21 January 1897 to 6 November 1979
Mathematician Alexander Weinstein was born in Russia, and studied at the universities of Würzburg and Göttingen during 1913 and 1914. Over the next few years Weinstein worked at universities in a number of European cities. By 1933 he was working at the University of Breslau.
In terms of Werner Weissenberg’s studies at Breslau, in whose paperwork I found reference to Weinstein, the university handbook for 1930/31 states that his professor was living on Kaiser Wilhelm Straße at this time, as can be seen from the extract below.
The central area of Wilhelm Straße can be seeing the map extract above, although it is a long street that crosses much of the main area of the city, and at the moment I do not know at which end of the street number 186 would have been found.
In the next entry in the Breslau handbook for 1930/31, Weinstein is listed as a teacher on the mathematics seminars, as seen below. He holds, at this stage, an appointment as a ‘Priv. -Doz’ – a Privatdozent. According to Wikipedia, this refers to ‘a lecturer who received fees from his students rather than a university salary … most university professors who were appointed were title holders, as they had obtained a Habilitation [the qualification for university teaching in Germany, needed for a professorship] and already held a teaching position.’ It can also be seen here that he taught alongside Rademacher and Radon.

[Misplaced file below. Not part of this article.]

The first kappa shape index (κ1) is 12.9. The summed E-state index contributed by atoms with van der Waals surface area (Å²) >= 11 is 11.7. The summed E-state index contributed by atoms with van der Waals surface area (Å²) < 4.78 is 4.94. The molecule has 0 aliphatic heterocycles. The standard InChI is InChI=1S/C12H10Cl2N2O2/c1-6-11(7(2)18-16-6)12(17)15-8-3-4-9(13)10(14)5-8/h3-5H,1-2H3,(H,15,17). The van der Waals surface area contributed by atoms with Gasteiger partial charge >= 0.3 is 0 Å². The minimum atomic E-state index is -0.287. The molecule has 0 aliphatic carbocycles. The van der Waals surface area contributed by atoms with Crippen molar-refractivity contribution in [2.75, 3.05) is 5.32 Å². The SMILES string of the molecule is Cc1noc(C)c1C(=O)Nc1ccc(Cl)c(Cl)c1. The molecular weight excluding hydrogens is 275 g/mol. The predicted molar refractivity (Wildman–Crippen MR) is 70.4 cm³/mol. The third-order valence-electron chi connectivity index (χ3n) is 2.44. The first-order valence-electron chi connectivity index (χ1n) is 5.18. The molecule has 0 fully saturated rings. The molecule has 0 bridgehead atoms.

In the following handbook extract, Weinstein is shown to have been teaching analytical geometry II, on Tuesdays, Wednesdays, Thursdays and Fridays, from 9am to 10am. He also taught exercises in analytical geometry II on Fridays from 5pm to 7pm.
The final listing for this academic year is given below, and shows that Weinstein was teaching the Theory of Relativity for two periods, by arrangement. Presumably these were private classes, given his Privatdozent status, explained above.
In the early 1930s, Einstein was seeking to work with Weinstein on a project in Berlin. However, with the introduction of the National Socialist laws of 1933, Weinstein, who was Jewish, was forced to forego the opportunity to work with Einstein and had leave the country for a post in Paris. However, by 1940 France was no longer safe either, and the next move was to the USA, where he was to work at universities in New York, Maryland and Georgetown. He retired in 1967.
According to O’Connor and Robertson (1997), Weinstein is perhaps best known for his work on boundary values: he solved Helmholtz’s problem for jets, for example, giving the first uniqueness and existence theorems for free jets. He also explored boundary problems in an infinite strip, which had hydrodynamic and electromagnetic applications. He introduced a new branch of potential theory and applied the results to many different situations, including flow about a wedge, the flow around lenses and the flow around spindles.
All black and white extracts on this page are from the 'Vorlesungs und Personal Verzeichnis der Schlesischen Friedrich Wilhelms Universität zu Breslau Winter Semester 1930/1931', available online at the University of Wrocław. The map extract is from the excellent fotopolska.eu.